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Jowell announces plans to reform government support for tourism

Tuesday 05 November 2002, 5:04 PM

Plans to radically reform Government support for the tourism industry were announced last week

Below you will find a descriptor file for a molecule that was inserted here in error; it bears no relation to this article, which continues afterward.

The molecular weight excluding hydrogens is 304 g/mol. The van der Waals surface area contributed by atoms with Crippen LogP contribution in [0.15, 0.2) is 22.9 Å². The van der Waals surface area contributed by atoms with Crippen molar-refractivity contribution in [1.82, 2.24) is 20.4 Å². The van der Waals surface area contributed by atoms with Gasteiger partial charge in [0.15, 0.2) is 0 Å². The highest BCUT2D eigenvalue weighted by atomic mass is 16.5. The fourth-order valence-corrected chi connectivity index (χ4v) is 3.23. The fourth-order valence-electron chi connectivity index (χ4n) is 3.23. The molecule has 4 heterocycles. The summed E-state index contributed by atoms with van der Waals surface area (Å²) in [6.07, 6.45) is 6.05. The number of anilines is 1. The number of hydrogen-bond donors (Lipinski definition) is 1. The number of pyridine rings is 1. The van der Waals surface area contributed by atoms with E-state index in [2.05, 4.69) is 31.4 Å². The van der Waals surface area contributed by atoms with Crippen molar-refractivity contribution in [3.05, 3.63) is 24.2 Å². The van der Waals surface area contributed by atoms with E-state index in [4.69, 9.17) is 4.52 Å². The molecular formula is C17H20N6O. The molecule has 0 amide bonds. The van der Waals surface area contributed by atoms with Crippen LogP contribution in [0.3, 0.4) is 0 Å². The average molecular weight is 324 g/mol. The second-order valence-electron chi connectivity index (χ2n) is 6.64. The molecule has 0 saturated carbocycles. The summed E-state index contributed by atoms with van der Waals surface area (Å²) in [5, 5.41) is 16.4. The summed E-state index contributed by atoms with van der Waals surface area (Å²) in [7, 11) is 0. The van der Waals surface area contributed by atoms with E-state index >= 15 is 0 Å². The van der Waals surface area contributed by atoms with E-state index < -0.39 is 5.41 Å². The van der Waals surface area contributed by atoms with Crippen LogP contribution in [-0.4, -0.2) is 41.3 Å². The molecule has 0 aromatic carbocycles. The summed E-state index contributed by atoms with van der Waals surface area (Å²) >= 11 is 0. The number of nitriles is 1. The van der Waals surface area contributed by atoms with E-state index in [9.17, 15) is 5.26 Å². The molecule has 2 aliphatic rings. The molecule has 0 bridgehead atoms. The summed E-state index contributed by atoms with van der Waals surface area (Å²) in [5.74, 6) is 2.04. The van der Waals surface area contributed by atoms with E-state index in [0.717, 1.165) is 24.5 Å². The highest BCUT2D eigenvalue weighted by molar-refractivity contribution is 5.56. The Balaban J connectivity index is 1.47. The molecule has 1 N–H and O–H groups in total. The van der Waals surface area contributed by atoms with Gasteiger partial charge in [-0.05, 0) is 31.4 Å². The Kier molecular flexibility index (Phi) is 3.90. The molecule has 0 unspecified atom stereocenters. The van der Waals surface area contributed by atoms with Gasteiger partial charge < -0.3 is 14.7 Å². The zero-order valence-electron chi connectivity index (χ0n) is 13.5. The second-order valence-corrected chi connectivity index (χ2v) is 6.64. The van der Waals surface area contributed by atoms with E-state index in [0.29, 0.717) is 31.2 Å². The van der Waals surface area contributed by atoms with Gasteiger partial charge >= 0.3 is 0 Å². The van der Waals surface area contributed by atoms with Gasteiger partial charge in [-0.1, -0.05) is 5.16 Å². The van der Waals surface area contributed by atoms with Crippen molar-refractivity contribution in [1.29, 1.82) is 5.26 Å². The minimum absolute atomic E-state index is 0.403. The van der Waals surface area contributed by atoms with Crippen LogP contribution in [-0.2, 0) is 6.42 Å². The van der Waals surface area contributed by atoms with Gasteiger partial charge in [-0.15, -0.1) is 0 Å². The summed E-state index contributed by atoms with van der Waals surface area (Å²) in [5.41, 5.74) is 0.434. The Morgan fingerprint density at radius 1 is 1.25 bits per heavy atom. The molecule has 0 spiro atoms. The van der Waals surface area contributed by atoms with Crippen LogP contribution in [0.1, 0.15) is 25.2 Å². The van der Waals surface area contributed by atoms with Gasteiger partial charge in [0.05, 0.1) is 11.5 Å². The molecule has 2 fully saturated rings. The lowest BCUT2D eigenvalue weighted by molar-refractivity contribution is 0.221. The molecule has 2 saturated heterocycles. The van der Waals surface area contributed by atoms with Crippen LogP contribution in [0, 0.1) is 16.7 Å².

The new arrangements for tourism aim to develop a competitive market and sustainable British tourism industry that will encourage people in Britain and abroad to take their holiday here. There has been close consultation about this with the First Minister in Scotland and the First Secretary in Wales. The new structure for tourism, which takes into account the growing British tourism market, will include: · Creating a re-launched national organisation – by combining the resources and strengths of the English Tourism Council and the British Tourist Authority. It will help to develop more quickly a marketing team for England; · Creating a marketing force for England – by enabling the development of better partnerships between the public sector and tourism industry to take stronger leadership in setting the marketing agenda and to build on the success of the ’Only in Britain. Only in 2002’ campaign; and · Developing a more coherent marketing agenda across Britain – by ensuring that England, Scotland and Wales retain and develop strong separate brand identities to attract domestic holidaymakers as well as those from overseas. Tourism is a devolved issue. In response to a question in the House of Commons from Paul Farrelly MP for Newcastle-under-Lyme the Culture Secretary Tessa Jowell said: “I announced new arrangements for support for tourism in the English regions on 13 May. Since then I have agreed with the Regional Development Agencies that they are ready to implement this, corporate planning guidance has been issued about how the RDAs should plan for their new tourism responsibilities and further planning work is in hand. “I also proposed changes for the English Tourism Council and to improve the coordination of marketing activity for England. I have decided to achieve this by a radical reform of the existing support structures, and there are 2 aspects to the announcement that I make today. “The first will result in a strengthening of the marketing of Britain in overseas tourism markets. This will be of direct benefit not only to England but also to Scotland and Wales. I had already asked the new Chief Executive of the British Tourism Authority, Tom Wright, to carry out a fundamental review of strategy and structure of support for British tourism overseas. The emerging conclusions point to increasing effectiveness with a structure based on dedicated new hubs for each major market and less emphasis on central services. More resource will be concentrated where it is needed most, that is in the overseas markets served by the BTA. I will also improve the accountability arrangements for BTA in cooperation with other GB Tourism Ministers. “The second aspect of my announcement concerns the need for better co-ordination of the marketing of England as a tourism destination in the GB market. We wish to combine some of the day-to-day operations of the English Tourism Council with the BTA. “These two organisations have served tourism well but combining their resources and strengths allows us to develop more quickly the marketing team for England we need. This will also enable us to put more resource into direct support for tourism and less into overheads. We will take this opportunity to develop more effective partnerships with private industry investors to support tourism. We will pursue our commitment to the sustainable development of tourism, particularly in rural areas some of which are still in recovery following the Foot and Mouth outbreak. “Accordingly, I am today asking Tom Wright to broaden the BTA reform programme and to draw up detailed plans for a further unit to lead and coordinate the marketing of England, promoting destinations to customers within our own country. Funding for this activity, and other activities of the relaunched national organisation in support of English tourism, will be accounted for and reported to Parliament separately from action in overseas markets on behalf of all three parts of Britain. “In England, I see a major leadership role for both the private sector and the Regional Development Agencies in developing a coherent marketing agenda across the industry. The new marketing team for English tourism within the relaunched national organisation will be guided by a slimmed down English Tourist Board drawing on support from the private sector and regional and local government. The broad remit for its work has been drawn up by a group drawn from the private and public sectors, which was fully endorsed at a meeting I chaired of a wide range of tourism bodies at the beginning of August. The team will have responsibility for working closely with RDA and other partners to make the most of the public funds available to support marketing and promotion. “I have asked Alan Britten and David Quarmby, the Chairs of the existing Boards, to work closely together to ensure the new arrangements are implemented quickly and effectively. Staff from both organisations will be treated on an equal and fair basis taking full account of their own skills and experience and the requirements of the new arrangements. I have asked them to make recommendations about the new name when they have made further progress on the reforms. “I am also announcing additional funding for tourism services in England. £10million over three years is available but will only be released on the effective implementation of reform, on industry rising to the challenge by coming together with matching funds, and to deliver the increase in productivity we are looking for in the tourism industry.” Bob Cotton, Chief Executive of the British Hospitality Association and Tourism Alliance Board member, said: “Marketing is definitely the priority and the industry is ready to bid for the challenge funds on offer.” Sir Michael Lickiss, chairman of the South West of England Regional Development Agency, speaking on behalf of all nine RDAs said: "Tourism is very important as an economic driver in all of the nine English regions. “The RDAs are pleased to welcome these developments, and look forward to working with the relaunched national organisation."